Rapid Compression Machine Lab

简介 State Key Laboratory of Automotive Safety and Energy | Center For Combustion Energy


• Deto-Knock

Occurrence of sporadic super-knock is the main obstacle in the development of advanced gasoline engines. By utilizing a rapid compression machine, events of pre-ignition and super-knock in a closed system under high temperature and high pressure were captured by synchronous high-speed direct photography and pressure measurement. Two different types of engine super-knock could exist. The first type is the super-knock induced by pre-ignition followed by deflagration of the end-gas. This type of super-knock is quite similar to conventional knock and usually causes moderate pressure oscillation. The second type of super-knock exhibits significantly higher magnitude of pressure oscillation than that of the first type due to the detonation of the end-gas. The second type of super-knock is designated as ‘‘Deto-knock’’.

Three conditions must coexist for deto-knock to occur. First, pre-ignition triggers the combustion. Second, end-gas pressure and temperature are high enough to cause detonation. Third, local hot-spot exists in the end-gas that triggers the detonation of the end-gas. The mechanism of deto-knock could be described as hotspot-induced deflagration followed by hot-spot-induced detonation in the end-gas.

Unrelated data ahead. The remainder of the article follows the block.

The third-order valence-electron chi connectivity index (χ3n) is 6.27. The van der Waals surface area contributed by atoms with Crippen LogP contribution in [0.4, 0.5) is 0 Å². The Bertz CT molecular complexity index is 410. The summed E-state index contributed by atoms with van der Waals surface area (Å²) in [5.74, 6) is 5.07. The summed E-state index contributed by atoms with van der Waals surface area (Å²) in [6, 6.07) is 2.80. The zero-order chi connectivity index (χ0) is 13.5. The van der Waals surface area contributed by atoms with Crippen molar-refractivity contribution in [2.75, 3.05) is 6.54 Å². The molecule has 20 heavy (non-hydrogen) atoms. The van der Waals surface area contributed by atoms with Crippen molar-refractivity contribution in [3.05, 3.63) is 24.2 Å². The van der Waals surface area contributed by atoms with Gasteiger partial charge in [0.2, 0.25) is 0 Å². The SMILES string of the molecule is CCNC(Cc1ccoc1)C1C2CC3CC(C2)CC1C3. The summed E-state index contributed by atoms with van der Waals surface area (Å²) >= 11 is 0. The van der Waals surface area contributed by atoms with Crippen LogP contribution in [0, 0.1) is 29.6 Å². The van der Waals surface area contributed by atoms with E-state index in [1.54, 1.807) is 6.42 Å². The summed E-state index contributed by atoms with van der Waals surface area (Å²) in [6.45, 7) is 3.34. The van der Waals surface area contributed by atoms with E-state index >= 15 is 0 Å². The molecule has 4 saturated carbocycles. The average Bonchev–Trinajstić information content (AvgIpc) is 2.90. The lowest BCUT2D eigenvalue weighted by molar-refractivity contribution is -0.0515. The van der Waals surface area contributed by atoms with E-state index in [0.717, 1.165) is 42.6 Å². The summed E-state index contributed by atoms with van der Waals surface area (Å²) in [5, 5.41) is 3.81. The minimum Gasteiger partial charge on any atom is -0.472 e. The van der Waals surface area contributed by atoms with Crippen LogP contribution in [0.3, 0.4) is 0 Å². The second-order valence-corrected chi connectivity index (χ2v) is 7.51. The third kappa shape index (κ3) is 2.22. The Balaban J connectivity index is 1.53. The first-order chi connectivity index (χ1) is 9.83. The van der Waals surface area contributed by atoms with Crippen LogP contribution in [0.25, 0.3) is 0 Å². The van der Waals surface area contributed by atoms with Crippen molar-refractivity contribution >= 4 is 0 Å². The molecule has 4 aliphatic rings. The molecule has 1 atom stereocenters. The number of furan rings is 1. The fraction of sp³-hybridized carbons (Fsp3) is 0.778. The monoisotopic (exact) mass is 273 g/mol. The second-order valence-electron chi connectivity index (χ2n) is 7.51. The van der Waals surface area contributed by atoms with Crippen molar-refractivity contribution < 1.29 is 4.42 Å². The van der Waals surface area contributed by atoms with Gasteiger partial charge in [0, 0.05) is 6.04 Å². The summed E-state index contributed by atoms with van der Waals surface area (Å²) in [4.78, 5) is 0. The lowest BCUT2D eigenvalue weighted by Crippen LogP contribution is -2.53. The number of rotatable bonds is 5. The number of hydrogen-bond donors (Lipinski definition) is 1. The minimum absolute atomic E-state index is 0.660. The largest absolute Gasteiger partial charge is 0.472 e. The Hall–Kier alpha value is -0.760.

The above mechanism obtained in the RCM can also be used to explain the phenomena of super-knock in boosted gasoline engines, as shown in the following Figure. First, pre-ignition occurs before TDC due to a local hot-spot (oil, deposit, oil-gasoline, etc.) in the combustion chamber during the compression stroke. A pre-ignition-triggered flame propagates from the hot-spot to the rest of the mixture. Then, the spark ignition occurs, and the 2nd flame front may propagate if the spark ignition is in an unburned zone. The rapid expansion of the burned gas rapidly compresses the unburned mixture to higher temperature and pressure (about 1000 K, 10 MPa). Finally, a second hotspot (or multiple hot-spots) in the end gas induces the detonation of the un-burned mixture at high temperature and high pressure.

As the timing of the “hot spot” combustion in the unburned mixture is crucial to detonation, this mechanism also helps to explain why an earlier pre-ignition does not always lead to a higher knock intensity. If the “hot spot” appears too early, the in-cylinder pressure and temperature are relatively low. It may turn out to be a deflagration, similar to the combustion processes in the 1st stage. If the “hot spot” appears too late, the majority of the mixture has already been consumed by the deflagration, and pressure tends to decrease with the downward movement of the piston. As a result, the pressure rise and pressure oscillation will be smaller. If the “hot spot” starts near TDC, it is likely to trigger detonation under high pressure and high temperature conditions.


The energy density of the unburned end-gas mixture at the onset of knock was identified as a criterion for super-knock. For gasoline fuel in the test engine, when the energy density of the unburned end-gas mixture exceeded 30 MJ/m3, super-knock was always observed. For lower energy densities, knock or non-knock was observed.


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Created: Mar 11, 2018 | 08:40